• Tue. Jul 16th, 2024

ANALYSIS| Ordinary citizen at the centre of Govt’s resource mobilization strategies

ByETimes

Dec 11, 2023

as budget figures become more astronomical each year

By ETimes

BUDGET OVERVIEW

Overall
 

  • The government is anticipating Total Revenues of ZWL$53.9 trillion in its 2024 Fiscal Budget, which represents a 155% rise from the projected outturn of ZWL$22.6 trillion for the 2023 Fiscal Year which itself was a 1279% increase from the initial budget estimate of ZWL$3.9 trillion.
  • Total Expenditures for 2024 are budgeted at ZWL$58.2 trillion, a 157% rise from the projected 2023 outturn of ZWL$22.6 trillion and a 1271% from the initial estimate.
  • A budget deficit of ZWL$4.3 trillion is expected for the 2024 Fiscal Year, widening from the ZWL$1.4 trillion projected for 2023. 
  • The 2023 Budget deficit was financed by Treasury bills amounting to Z$305.9 billion, a trade finance structure of US$400 million from AFREXIMBANK and US$9 million disbursement from active loans.

Expenditure Structure

  •  Employment costs remain the primary source of expenditure for the government, accounting for 48% of the 2023 Fiscal Budget and expected to take 44% of the 2024 Budget. Resultantly, the structure of the Budget remained relatively unchanged, with a marginal increase in capital expenditure

Expenditure by Function

  •  The proportional distribution of fiscal funds to ministries was roughly the same as the initial 2023 Budget

Infrastructure Expenditure

  • Overall spending towards infrastructure, including devolution, for 2024 amounts to Z$10 trillion, comprising fiscal resources of ZWL$8.1 trillion, statutory and other resources of at ZWL$1.4 trillion, development partner support of ZWL$189.9 billion, and loans of Z$322.2 billion.
  •  Health infrastructure received the highest priority with an allocation of ZWL$2.1 trillion followed by housing with ZWL$1 trillion.
  •   The Road Fund is expected to add ZWL$709 billion to raise total spending on Road Projects to ZWL$1.4 trillion in 2024.

KEY POLICY DEVELOPMENTS

  • Only licensed and tax compliant traders will be able to procure goods from manufacturers and wholesalers
  • The VAT registration threshold is proposed to be reduced to US$25 000 or the equivalent in ZWL.
  • A Sugar tax will be levied on beverages that contain sugar at 2c per gram of sugar and the funds raised will be used to purchase medical equipment to treat cancer
  •  Individuals will be subject to a wealth tax of 1% of the value of residential property above US$100,000, although individuals above 70 years will be exempt.
  • Ordinary and emergency passport fees will increase by US$80 to US$200 and US$300 respectively.
  • The corporate income tax rate has been increased from 24% to 25%.
  • 20% Capital Gains Tax of the proceeds on transfer of a mining title is now chargeable on any mining title.
  •  The ZWL PAYE tables have been widened to ZWL9,000,000 for the year and the tax-free ZWL bonus threshold has been increased from ZWL500,000 to ZWL7,500,000 (With effect from 01 November 2023).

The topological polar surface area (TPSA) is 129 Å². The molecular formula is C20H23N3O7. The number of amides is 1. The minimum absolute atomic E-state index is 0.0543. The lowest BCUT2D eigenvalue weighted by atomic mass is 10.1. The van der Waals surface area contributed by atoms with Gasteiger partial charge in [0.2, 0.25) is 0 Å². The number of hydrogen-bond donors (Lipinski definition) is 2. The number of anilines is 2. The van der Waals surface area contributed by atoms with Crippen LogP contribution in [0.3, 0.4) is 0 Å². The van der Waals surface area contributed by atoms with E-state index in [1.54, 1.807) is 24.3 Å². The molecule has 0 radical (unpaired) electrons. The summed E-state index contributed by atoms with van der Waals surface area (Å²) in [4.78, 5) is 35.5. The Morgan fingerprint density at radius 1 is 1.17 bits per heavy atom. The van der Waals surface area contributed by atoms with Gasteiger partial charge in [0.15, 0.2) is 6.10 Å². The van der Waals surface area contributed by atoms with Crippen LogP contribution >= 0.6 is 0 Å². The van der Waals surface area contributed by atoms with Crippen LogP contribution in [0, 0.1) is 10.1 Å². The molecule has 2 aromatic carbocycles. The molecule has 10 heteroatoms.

•  Export tax on un-beneficiated lithium, uncut and cut dimensional stone has been increased from 5% to 6%.
  • Payments of less than US$5,000 or the ZWL$ equivalent to farmers for the delivery of grain to GMB are exempted from withholding tax.
  • The statutory reserve levy on fuel will be calculated at the rate of US$0,05 per litre of petroleum product and at the rate of US$0,03 per litre of diesel.
  •  Insurance companies will be subject to a Statutory Motor Insurance Levy calculated at a rate of US$0,20 on each dollar of the total value of all premiums paid to any insurer whose claims ratio falls below 75%.

COMMENTARY AND ANALYSIS



The initial take is that structurally, there is little change from the previous budget. Broadly speaking, on paper the money is more or less being spent in the same way. The budget fell under the theme “Consolidating Economic Transformation” and more broadly under the National Development Strategy 1 (NDS1)- so continuity makes sense. On further analysis, there is a bit of ambiguity on whether there has been growth or contraction in the budget in real terms. At the current exchange rate there is moderate growth, even after factoring in 25% depreciation in the ZWL there is growth while at a 50% depreciation there is contraction. This makes it difficult to interpret the budget in the wider context of the current economic development policy regime. With the budget figures becoming more astronomical with each year, the presentation is becoming a bit moot, maybe even farcical. At the same time, historical under-investment in key economic areas such as health, roads and energy is starting to catch up with Zimbabwe. Low domestic output, continued international isolation and limited credit access have placed the ordinary citizen at the centre of the Government’s resource mobilization strategies. It is a situation that will undoubtedly create tension and heighten the demand for more tangible signs of progress and improvement going forward – Harare

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